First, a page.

Wednesday, June 29, 2022

AHN West Penn Burn Center, Burn Concern Support Group, Join Campaign to Reduce Fireworks Injuries

PITTSBURGH, Pa –  When Fourth of July festivities begin and Dennis Gillin sees people setting off backyard fireworks, or kids with sparklers, he can’t help but think back to his own childhood burn injury. It happened when he was just 9 years old, and playing with matches.

He suffered burns over 65 percent of his body, 35 percent of them third- and fourth-degree burns. The pain, surgeries and hospitalization - the scarring, embarrassment, and guilt over his friend’s injuries – all are still fresh in his memory many years later.

“I wish I could tell people setting off fireworks, ‘It’s not worth it.’ A serious burn injury is something that you never really fully recover from,” Gillin of Beaver said. “Unless you’ve experienced the psychological and physical damage of a burn, it’s hard to describe how difficult it is. I still feel the shame and guilt, 44 years later.”

Allegheny Health Network (AHN) and the Burn Center at AHN West Penn Hospital are joining with the Burn Prevention Network in a statewide effort, “Celebrate Safely, PA,” aimed at raising awareness about fireworks safety and reducing fireworks-related injuries during the upcoming July 4 holiday weekend.

Consumer fireworks are more popular than ever, with some sellers reporting yearly sales growth of up to 200 or 300 percent, according to the American Pyrotechnics Association. With that growth comes increased risk of injury – every year about 10,000 people are treated for fireworks injuries across the country.

“At West Penn Burn Center, we see patients like Dennis every year, many of whom are young and having fun with friends or family when one bad decision results in a serious burn. They suffer significant scarring, both physical and emotional,” said Medical Director Ariel Aballay, MD.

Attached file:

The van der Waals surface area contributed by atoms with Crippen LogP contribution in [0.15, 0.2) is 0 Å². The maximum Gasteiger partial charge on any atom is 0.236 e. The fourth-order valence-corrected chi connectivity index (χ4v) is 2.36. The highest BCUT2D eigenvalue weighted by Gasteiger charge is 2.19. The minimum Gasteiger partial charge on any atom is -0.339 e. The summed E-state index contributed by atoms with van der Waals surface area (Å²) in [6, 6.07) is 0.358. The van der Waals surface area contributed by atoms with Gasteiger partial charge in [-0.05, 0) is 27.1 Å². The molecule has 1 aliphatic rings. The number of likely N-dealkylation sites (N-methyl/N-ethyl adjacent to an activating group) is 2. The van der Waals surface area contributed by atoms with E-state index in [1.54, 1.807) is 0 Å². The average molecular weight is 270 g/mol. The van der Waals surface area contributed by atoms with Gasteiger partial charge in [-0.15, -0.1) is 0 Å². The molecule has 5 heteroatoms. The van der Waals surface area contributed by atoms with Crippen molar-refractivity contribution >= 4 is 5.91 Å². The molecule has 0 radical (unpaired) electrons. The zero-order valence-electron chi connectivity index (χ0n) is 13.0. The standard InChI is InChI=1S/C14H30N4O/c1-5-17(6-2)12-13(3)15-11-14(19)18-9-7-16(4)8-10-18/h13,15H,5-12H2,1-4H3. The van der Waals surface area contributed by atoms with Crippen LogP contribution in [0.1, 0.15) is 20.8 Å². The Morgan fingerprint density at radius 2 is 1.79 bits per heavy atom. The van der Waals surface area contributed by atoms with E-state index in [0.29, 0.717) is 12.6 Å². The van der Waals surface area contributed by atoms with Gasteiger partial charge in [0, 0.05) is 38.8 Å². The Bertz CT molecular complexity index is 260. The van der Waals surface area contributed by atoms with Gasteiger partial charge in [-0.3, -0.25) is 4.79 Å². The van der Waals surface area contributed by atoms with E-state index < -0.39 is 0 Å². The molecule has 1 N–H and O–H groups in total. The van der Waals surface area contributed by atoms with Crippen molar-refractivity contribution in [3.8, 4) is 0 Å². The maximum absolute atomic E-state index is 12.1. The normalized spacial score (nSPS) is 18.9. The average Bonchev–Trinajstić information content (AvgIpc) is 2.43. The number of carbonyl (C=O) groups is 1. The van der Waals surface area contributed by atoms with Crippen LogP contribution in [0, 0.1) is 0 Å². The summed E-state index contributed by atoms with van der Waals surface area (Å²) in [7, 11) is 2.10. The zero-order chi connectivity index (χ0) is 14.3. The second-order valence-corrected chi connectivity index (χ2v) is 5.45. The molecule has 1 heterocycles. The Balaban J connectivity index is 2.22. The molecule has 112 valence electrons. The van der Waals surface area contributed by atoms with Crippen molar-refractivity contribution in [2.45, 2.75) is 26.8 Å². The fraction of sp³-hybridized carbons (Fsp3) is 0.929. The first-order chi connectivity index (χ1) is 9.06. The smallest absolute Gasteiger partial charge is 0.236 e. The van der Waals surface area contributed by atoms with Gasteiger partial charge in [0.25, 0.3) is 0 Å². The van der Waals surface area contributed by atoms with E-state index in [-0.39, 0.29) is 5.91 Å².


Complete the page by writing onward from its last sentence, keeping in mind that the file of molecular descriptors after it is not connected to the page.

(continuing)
“We urge everyone to leave fireworks shows to the professionals. The city of Pittsburgh and other communities are resuming fireworks shows this year – enjoy these shows with family and friends rather than risk an injury.”

The number of fireworks injuries is on the increase nationwide. In 2020, an estimated 15,600 people went to hospital emergency departments with fireworks injuries, up from about 10,000 in 2019 – and up from about 7,000 in 2008, according to the Consumer Product Safety Commission. The majority of fireworks injuries happen between June 21 and July 21 and mostly due to firecrackers and sparklers.

As for Dennis Gillin, he has taken his experience and transformed it into action. In 2012 he and a group of other local burn survivors formed Burn Concern of Western Pennsylvania, a support group based at West Penn Burn Center. They support their fellow long-term survivors and also visit new burn patients who are hospitalized at West Penn.

“It is so important for the public to understand the seriousness of a burn injury,” Gillin said. “On this Fourth of July, all of us at Burn Concern are proud to join with West Penn Burn Center and the Burn Prevention Network in urging everyone to avoid setting off backyard fireworks and enjoy their community’s fireworks show instead.”

More information on Burn Concern may be obtained at

Are you a Media Professional?

Allegheny Health Network’s media relations team is dedicated to providing reporters and other members of the news media with the assistance they need.